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  May 2, 2015

Voices From the Epicenter of Protest


TRNN Correspondent Eddie Conway speaks with residents of Gilmor Homes about the charges brought against 6 Baltimore police officers
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biography

Marshall "Eddie" Conway was a Leader of the Baltimore chapter of the Black Panther Party. Conway was released from prison on March 4, 2014 after having served 43 years and 11 months. He is currently a producer at the Real News Network.


transcript

EDDIE CONWAY, PRODUCER, TRNN: I'm Eddie Conway from The Real News, and I just came down to Gilmor Homes to get an assessment of the residents' attitude about the State's Attorney's indictments against the six officers that killed Freddie Gray. And we're interviewing people and getting an idea of how they felt about it.

GILMOR HOMES RESIDENT: Oh, great. Great. It's a start. It's a start. And hopefully it'll come through.

CONWAY: Okay.

KEVIN MOORE, WITNESS TO FREDDIE GRAY'S ARREST: Me, I'm Kevin Moore. I filmed that video. And when I first filmed it I'm thinking, we're about to get railroaded again. Even just the loss of another brother, another person that we love dearly, you see what I'm saying? I just felt like it wasn't--it wasn't going to be, not justice. You know what I mean? And then Marilyn Mosby come in, and she's locking it down, dude.

They talk about, we free. We ain't free. Look around you. This is my freedom for us. This is like another jail, man. You understand what I'm talking about? We're fighting for freedom and I see it can happen. Because they'll keep on happening. And we're gonna keep on fighting.

CONWAY: Yeah, that's right. And we [will keep] here.

RESIDENT: [Inaud.] we got, it's a shame it took something like this to get these people's attention that's high up. We're not animals.

CONWAY: That's right.

RESIDENT: We're not animals.

CONWAY: That's right. And you shouldn't be, nobody should be treated like that. Yeah.

RESIDENT: I don't care what color you are. You shouldn't be treated like that.

RESIDENT: Like, now that I know that they, that we got justice, like the whole city got to stop what they're doing, you feel me, like--and like, I'm thinking, I think anybody probably feeling the same way I feel like. The police been doing this for years. I don't know--you probably know. I'm 20, I know. You way older than me, you feel me? So only thing I think my man ain't do is run fast enough to save his life. You feel what I'm saying? Like, I'm just happy that the officers got charged. That was one of us, we'd have been booked.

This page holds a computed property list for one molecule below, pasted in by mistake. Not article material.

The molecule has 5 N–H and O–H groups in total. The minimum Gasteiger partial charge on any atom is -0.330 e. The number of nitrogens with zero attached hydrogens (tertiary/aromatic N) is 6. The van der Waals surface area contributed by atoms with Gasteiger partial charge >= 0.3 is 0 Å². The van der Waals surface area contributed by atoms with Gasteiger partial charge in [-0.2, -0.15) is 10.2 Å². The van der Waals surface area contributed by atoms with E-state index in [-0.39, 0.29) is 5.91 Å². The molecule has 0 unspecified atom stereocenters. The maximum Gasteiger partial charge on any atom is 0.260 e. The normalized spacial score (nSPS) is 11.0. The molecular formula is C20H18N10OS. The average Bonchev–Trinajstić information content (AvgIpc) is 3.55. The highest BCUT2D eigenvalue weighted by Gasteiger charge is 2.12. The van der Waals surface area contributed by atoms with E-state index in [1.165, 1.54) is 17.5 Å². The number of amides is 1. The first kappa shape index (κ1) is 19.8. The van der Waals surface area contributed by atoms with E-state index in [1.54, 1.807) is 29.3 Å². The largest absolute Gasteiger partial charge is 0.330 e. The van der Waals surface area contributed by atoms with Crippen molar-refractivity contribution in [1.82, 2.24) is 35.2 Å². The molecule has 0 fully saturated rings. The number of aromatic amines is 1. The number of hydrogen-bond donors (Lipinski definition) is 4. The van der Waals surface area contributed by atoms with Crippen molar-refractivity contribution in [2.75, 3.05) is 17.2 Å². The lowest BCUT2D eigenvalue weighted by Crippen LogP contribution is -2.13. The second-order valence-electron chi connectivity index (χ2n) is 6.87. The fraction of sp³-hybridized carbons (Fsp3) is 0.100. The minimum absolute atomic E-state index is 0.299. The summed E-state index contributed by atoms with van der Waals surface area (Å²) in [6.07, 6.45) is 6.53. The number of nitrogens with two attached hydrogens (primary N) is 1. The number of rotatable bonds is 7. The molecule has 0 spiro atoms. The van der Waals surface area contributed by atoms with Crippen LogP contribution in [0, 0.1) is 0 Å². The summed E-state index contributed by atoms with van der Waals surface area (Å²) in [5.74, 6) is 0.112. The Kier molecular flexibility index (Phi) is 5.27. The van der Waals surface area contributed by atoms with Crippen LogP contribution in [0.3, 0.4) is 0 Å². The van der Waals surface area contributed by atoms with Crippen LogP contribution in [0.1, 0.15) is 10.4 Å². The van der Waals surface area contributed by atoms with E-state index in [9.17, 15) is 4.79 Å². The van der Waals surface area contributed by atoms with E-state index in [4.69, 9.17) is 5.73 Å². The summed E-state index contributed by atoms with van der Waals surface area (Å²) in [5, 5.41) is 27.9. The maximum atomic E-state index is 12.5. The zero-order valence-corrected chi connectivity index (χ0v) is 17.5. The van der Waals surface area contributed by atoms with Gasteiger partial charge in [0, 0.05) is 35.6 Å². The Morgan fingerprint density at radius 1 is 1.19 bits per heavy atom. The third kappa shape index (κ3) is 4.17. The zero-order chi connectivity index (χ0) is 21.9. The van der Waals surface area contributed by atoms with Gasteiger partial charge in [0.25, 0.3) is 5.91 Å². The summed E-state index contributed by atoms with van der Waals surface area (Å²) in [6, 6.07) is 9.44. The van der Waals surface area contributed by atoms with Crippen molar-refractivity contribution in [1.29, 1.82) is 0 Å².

RESIDENT: Kids got out of school, they want to play ball, that's why kids grow up doing what they do now. Because there's nothing for them to do when they get out of school. Yeah they go home, do their homework. They also like to come outside, play basketball, ride their bike. There ain't no playgrounds around here. There ain't nothing for the kids to do but run in and out of these buildings. And they just did that growing up. They don't want to do that. Kids want to play ball, play sports and grow up and be something, you feel me?

I got--also I wanted to say is like, growing up your parents also told you to call 911 when you get in trouble. Right? When I was growing I had to call my family when I got in trouble. It's for shit like that. Now my brother gone, how can I call them? They might do something to me, too.

RESIDENT: That's where the kids--they make their own goals around here. The place, you feel what I'm saying?

CONWAY: I see it. I see it.

RESIDENT: That's not--that's crazy, man. These--there's only been one [goal] around here since I been growing up.

RESIDENT: That's what I said, he should have gotten [inaud.]

CONWAY: Yeah.

RESIDENT: You know what I mean? He should have gotten medical attention. Why'd you move him here, there, take him all around the damn world? And he was in pain from day one, right there. That's why they, it's really going to need to get [inaud.] because first of all, he was hurt right then and there. For all we know, all that shit probably could have been prevented. We been slaves long enough. So when this town wants to get [inaud.] these people get over on us. You feel me, doing it like you're the [inaud.]. We got to fight back.

CONWAY: Okay. After talking to the residents here, it seems like they are very excited, very happy that something happened at last after 111 deaths at the hands of the police. That finally, the residents feel like there might be justice, but they also feel like they should watch this and follow it so that it doesn't disappear in the near future or get reduced further, and people get away with what everybody down here is still saying was murder.

End

DISCLAIMER: Please note that transcripts for The Real News Network are typed from a recording of the program. TRNN cannot guarantee their complete accuracy.



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